If sobriety checkpoints are supposed to catch drunk drivers off guard,
why do police announce where and when they will be? This is to protect
the individual's constitutional rights. Many people argue that DUI
checkpoints violate a person's Fourth Amendment right to be free from
unlawful searches and seizures – how can a person be lawfully stopped
by police if there is no probable cause or reasonable suspicion that they
committed an offense?
The answer is, by holding DUI checkpoints at a place and time specified
In some cases, police will specify the exact time down to the hour. In
other cases, police will simply say "during the evening and early
morning hours of…" The same goes for the location. For some
checkpoints, police will announce the exact street and cross street while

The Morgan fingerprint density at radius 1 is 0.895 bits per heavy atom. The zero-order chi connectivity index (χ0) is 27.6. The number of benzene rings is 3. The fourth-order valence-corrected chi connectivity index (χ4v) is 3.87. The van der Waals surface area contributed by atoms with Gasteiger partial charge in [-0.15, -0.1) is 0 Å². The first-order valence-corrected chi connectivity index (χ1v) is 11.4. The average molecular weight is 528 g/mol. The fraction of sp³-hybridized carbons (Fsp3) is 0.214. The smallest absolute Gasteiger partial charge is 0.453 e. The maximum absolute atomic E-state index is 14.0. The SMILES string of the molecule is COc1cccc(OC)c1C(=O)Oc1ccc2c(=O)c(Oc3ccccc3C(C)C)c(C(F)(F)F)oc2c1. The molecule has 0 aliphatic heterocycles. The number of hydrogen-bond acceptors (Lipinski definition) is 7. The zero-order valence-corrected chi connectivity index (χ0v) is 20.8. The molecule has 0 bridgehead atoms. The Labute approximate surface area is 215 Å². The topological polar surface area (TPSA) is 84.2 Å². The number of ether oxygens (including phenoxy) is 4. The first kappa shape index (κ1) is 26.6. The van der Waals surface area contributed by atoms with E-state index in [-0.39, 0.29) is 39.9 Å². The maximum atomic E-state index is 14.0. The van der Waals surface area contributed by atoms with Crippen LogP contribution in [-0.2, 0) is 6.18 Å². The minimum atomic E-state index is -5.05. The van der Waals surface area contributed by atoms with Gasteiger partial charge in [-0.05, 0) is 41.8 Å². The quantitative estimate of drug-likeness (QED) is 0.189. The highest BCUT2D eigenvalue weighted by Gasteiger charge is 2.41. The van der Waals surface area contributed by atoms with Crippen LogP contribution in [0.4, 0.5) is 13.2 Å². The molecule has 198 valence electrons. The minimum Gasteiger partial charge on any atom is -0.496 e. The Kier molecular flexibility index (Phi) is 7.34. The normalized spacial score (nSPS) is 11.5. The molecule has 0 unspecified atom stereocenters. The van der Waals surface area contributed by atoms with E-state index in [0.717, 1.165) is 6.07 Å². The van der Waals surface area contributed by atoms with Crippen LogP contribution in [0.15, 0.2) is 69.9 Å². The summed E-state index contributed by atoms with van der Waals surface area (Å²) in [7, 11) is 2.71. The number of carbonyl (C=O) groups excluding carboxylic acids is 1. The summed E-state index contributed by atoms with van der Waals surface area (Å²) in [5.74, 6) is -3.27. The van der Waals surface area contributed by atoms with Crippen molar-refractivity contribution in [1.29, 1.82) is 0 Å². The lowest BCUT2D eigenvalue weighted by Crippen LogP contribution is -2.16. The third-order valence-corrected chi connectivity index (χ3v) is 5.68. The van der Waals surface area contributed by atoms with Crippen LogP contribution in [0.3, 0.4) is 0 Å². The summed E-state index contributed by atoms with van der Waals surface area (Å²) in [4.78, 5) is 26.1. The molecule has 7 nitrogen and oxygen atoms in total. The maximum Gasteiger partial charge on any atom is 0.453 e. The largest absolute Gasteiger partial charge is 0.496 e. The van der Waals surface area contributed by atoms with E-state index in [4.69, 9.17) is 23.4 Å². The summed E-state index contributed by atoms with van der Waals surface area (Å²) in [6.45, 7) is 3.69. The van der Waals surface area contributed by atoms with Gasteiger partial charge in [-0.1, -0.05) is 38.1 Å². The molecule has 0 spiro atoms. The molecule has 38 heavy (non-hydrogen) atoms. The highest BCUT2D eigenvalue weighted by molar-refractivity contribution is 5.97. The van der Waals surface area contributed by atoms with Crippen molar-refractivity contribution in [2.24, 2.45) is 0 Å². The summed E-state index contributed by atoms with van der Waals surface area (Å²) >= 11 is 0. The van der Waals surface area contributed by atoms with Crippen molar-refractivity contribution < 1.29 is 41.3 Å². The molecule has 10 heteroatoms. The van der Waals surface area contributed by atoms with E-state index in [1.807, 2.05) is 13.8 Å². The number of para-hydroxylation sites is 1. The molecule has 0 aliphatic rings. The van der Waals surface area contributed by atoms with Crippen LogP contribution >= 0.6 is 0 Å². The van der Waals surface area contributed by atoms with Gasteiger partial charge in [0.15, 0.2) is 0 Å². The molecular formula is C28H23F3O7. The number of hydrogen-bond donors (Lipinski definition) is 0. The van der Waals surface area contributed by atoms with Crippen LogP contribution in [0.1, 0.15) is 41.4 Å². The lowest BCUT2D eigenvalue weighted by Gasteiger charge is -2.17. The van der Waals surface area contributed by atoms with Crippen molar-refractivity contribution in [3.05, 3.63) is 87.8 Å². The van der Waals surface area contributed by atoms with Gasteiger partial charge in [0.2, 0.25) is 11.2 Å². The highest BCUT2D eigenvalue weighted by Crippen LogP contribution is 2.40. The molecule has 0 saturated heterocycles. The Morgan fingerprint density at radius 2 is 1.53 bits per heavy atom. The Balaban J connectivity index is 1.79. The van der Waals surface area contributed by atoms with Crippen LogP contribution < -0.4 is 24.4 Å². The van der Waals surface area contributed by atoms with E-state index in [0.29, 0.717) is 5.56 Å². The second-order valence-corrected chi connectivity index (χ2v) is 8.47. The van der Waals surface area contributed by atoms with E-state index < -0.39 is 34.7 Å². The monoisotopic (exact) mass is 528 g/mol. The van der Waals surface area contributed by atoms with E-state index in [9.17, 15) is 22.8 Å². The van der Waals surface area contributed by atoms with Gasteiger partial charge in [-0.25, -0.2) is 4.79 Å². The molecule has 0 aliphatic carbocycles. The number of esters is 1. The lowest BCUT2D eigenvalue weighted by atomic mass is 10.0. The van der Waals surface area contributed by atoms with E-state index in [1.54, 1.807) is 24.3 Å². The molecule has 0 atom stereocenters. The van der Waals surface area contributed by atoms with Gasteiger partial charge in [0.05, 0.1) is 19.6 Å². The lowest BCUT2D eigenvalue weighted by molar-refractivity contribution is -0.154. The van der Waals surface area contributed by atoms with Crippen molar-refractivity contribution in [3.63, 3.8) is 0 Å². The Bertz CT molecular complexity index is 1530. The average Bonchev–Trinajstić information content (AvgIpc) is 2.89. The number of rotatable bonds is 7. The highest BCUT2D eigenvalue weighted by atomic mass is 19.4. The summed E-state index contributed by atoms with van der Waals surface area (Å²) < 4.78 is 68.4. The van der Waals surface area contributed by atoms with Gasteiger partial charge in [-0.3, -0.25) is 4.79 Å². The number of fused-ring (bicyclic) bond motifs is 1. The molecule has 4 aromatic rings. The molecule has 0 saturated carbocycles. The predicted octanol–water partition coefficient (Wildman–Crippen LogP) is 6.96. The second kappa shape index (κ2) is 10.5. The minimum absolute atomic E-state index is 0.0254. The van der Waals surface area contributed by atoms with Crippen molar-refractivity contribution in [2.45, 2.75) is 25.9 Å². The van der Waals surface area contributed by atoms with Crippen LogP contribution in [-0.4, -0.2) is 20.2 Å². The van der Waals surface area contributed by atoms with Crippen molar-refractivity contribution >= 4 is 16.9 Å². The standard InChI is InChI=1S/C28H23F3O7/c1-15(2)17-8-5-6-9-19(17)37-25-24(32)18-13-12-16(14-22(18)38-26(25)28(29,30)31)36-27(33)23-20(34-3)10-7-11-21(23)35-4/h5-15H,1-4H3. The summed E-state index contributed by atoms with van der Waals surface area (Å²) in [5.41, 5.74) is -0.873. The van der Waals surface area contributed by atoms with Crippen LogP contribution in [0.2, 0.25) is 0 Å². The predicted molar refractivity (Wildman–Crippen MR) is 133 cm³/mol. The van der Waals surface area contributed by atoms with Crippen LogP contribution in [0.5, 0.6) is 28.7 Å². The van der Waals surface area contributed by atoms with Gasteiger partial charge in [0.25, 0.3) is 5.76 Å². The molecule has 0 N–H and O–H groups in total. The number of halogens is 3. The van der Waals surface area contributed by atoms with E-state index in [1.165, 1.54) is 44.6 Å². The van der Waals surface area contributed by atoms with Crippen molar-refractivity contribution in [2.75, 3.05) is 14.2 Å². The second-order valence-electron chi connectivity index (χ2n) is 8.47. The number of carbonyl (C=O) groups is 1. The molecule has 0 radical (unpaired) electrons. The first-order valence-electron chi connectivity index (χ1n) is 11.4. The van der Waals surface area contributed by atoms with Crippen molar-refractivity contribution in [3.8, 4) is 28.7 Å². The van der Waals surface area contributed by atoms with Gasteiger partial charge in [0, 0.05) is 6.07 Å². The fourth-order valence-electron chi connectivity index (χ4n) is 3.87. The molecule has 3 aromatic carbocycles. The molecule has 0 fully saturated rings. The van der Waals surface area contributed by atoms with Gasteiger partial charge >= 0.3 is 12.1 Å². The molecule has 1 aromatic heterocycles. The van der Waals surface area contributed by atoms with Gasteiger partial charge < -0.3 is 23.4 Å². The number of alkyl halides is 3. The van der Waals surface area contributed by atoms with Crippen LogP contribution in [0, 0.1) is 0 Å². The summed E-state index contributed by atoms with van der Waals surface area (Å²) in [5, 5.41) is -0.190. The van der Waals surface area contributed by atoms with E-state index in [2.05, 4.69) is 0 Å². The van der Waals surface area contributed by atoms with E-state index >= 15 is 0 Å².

for other sobriety checkpoints, police will simply say "On Main Street."
The benefits of announcing the location and time of DUI checkpoints is
twofold. It not only protects the individual's rights (you do not
have to drive during the specified time or on the specified road), but
it also prevents inebriated people from driving for fear of getting stopped
at a DUI checkpoint.
What happens at DUI checkpoints often toes the constitutional line. If
you were arrested at a checkpoint and you believe you were wrongfully
detained, questioned, or arrested, please
contact an Orange County DUI lawyer at Gold & Witham today.